Category: Supreme Court

In Knick v. Township of Scott, Graveyards, Trespassing, and the U.S. Constitution

Like many cases accepted by the Supreme Court, the case of Knick v. Township of Scott involves a common theme in judicial circles. One party is asking to overturn long-standing Supreme Court precedent. Unfortunately for states and local governments, the precedent on the chopping block arises in the property rights context (where the more conservative

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What Happens When Wildlife Conservation and Economic Impacts Collide?

According to the Endangered Species Act (ESA), the U.S. Fish and Wildlife Services (FWS) may designate land a “critical habitat” for an endangered species. The act mandates that FWS consider the economic impact of specifying an area as a critical habitat. FWS may exclude an area if the benefits of excluding it outweigh the benefits

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Supreme Court Considers Gerrymandering in Texas

In Abbott v. Perez, a number of persons and advocacy groups challenged the Texas Legislature’s 2011 state legislative and congressional redistricting plan claiming it discriminated against black and Hispanic voters in violation of the Constitution’s Equal Protection Clause and the Voting Rights Act. In 2011, a three-judge district court issued a remedial redistricting plan which

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Appeals Court Affirms Chicago’s Win in Sanctuary Jurisdictions Case

In July 2017, the U.S. Department of Justice (DOJ) added two new requirements for states and local governments to receive federal Edward Byrne Justice Assistance Grants (Byrne JAG) for law enforcement funding. In response, Chicago sued Attorney General Jeff Sessions, arguing he lacks the statutory authority to impose these conditions. In September 2017, an Illinois

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Supreme Court Hears Internet Sales Tax Arguments in South Dakota v. Wayfair

In South Dakota v. Wayfair South Dakota is asking the Supreme Court to overrule precedent and hold that states and local governments may require retailers with no in-state physical presence to collect sales tax. The National Conference of State Legislatures estimated that states lost $23.3 billion in 2012 from being prohibited from collecting sales tax

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In Kisela v. Hughes, Confronting Police Who “Shoot First and Think Later”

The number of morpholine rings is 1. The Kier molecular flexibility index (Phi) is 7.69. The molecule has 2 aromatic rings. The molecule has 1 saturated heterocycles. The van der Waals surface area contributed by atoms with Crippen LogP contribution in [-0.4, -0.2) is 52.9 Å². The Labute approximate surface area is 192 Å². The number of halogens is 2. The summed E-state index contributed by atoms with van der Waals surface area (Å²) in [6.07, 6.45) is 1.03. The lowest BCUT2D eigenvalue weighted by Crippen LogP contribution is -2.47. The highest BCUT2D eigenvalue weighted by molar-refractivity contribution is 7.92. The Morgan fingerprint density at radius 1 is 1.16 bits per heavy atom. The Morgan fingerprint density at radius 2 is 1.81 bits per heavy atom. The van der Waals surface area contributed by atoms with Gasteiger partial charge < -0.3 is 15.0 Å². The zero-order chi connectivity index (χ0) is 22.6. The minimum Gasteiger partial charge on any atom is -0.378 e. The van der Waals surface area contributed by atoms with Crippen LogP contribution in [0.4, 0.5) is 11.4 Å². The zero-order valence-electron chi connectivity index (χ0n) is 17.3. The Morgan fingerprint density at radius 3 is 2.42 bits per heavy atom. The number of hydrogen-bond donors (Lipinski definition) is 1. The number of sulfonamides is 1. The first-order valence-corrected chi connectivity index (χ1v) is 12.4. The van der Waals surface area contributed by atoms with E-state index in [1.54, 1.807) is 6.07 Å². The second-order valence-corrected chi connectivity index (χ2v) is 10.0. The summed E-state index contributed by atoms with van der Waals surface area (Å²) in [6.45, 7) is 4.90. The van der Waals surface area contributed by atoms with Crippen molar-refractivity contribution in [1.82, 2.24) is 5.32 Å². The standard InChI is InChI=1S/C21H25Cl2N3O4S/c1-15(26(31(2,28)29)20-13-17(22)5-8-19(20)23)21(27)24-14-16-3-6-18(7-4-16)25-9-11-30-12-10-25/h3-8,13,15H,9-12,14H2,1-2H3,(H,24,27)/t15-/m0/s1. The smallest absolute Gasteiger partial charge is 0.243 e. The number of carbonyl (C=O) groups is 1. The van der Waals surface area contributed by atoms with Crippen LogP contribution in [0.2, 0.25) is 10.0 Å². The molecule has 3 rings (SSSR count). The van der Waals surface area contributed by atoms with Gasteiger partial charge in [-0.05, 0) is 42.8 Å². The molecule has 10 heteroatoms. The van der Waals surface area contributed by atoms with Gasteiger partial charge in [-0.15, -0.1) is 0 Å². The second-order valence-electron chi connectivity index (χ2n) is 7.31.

In the annals of the Supreme Court, summary reversals overturning a lower court decision without briefing or oral argument are common. But rare are summary reversals that receive media attention — because such action is “usually reserved … for situations in which the law is settled and stable, the facts are not in dispute, and the

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California Sues Trump Administration Over Census Citizenship Question

This week, on the same day that Commerce Secretary Wilbur Ross announced his plan to add a question about citizenship to the 2020 census, California filed a complaint seeking an injunction preventing the question from being added. The next day, New York Attorney General Eric Schneiderman announced he would lead a multi-state lawsuit challenging the

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In Benisek v. Lamone, the Supreme Court Confronts Gerrymandering

The challengers to the redistricting of Maryland’s Sixth Congressional District just might win — if the Supreme Court actually decides their case. In Benisek v. Lamone, in 2011, the Maryland legislature needed to move about 10,000 voters out of the Sixth Congressional District to comply with “one-person one-vote.” It moved about 360,000 Marylanders out of the

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Trump Administration Sues California over Sanctuary Laws

Most of the Trump administration’s disagreements over protecting undocumented immigrants have been with local governments. From Chicago to San Francisco, city leaders have drawn challenges over so-called “sanctuary city” policies, with mixed results on both sides. But on March 6, the Trump administration escalated its dispute in a serious way — by filing a complaint

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